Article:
I can't answer that as it depends on what you want to achieve; all I, and anyone else, can do is point out what the railway's rules required. I do think that the question may actually start from an incorrect assumption, though. You can take the goods yard access from the platform line, from the loop or from the running line at any point short of the station, and with access facing the station [uncommon] or the junction, or even both if there is a private siding, for example. Any of these is possible, but all have implications for the way the rules are applied, which may not be the same in every case.

If you need to come out onto the running line to access the loop, that is quite possible. The one constant is that you cannot accept a train if the line to the clearing point is a) not entirely clear and protected against all conflicting moves, and b) will stay that way until the train arrives. The converse also applies, if a train has been accepted, you cannot access the running line until that train has arrived. Shunting into the section behind a departing train is legal until you get 'out of section' from the next box; after that you either have to clear the line or tell them that the line is blocked.

As I commented to Neil, railways would generally try and make things no more complex than was necessary to achieve the operating results that they wanted [although you do wonder when you see some locations...]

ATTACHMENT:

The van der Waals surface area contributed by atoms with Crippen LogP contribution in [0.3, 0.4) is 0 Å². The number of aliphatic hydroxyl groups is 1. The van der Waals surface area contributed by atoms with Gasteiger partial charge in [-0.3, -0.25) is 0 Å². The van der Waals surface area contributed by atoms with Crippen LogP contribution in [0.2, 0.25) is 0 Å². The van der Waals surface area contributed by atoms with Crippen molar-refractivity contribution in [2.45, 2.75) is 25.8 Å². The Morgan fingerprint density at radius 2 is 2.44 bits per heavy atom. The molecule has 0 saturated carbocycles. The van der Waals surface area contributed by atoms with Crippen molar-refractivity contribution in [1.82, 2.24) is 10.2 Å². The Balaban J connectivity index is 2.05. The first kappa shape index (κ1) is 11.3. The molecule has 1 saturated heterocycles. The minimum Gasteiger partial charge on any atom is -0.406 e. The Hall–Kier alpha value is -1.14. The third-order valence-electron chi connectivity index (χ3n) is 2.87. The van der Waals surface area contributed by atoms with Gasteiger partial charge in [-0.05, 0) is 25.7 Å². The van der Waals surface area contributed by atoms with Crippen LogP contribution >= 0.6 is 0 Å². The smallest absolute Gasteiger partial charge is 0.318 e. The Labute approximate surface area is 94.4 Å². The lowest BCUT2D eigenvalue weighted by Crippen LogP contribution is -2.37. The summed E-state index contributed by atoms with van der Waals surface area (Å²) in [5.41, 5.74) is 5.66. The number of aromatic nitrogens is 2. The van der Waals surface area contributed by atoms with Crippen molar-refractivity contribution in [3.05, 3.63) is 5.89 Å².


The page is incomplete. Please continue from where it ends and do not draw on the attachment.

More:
Regards
Noel

John Palmer
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Re: Ground Signals

Postby John Palmer » Thu Mar 19, 2020 2:56 pm

May be worth noting for the purpose of these discussions that a level crossing does not count as an obstruction within the clearing point.

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Will L
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Re: Ground Signals

Postby Will L » Thu Mar 19, 2020 4:10 pm

Noel wrote:A double slip is maintenance heavy [which is one reason why the modern railway doesn't like them much] and would usually be avoided in a country branch terminus, which was rarely short of room. However, it's not impossible; it does however introduce a further problem or two...


Depends a bit on the company that built it. The GER was notably not scared of complex point work. They even had a design for a small wayside halt that turns up quite often and consists of a point and a double slip .

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Noel
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Re: Ground Signals

Postby Noel » Thu Mar 19, 2020 4:15 pm

John Palmer wrote:May be worth noting for the purpose of these discussions that a level crossing does not count as an obstruction within the clearing point.


Yes, apologies John, I got that bit wrong. Hopefully everything else is right :evil:. BR Rule 99 [which has a long ancestry] required crossing gates to be closed across the road unless opened to permit something to cross; with the gates closed the signalman would usually clear the home signal for the approaching train, locking the gates until the train has arrived.
Regards
Noel

colinglenister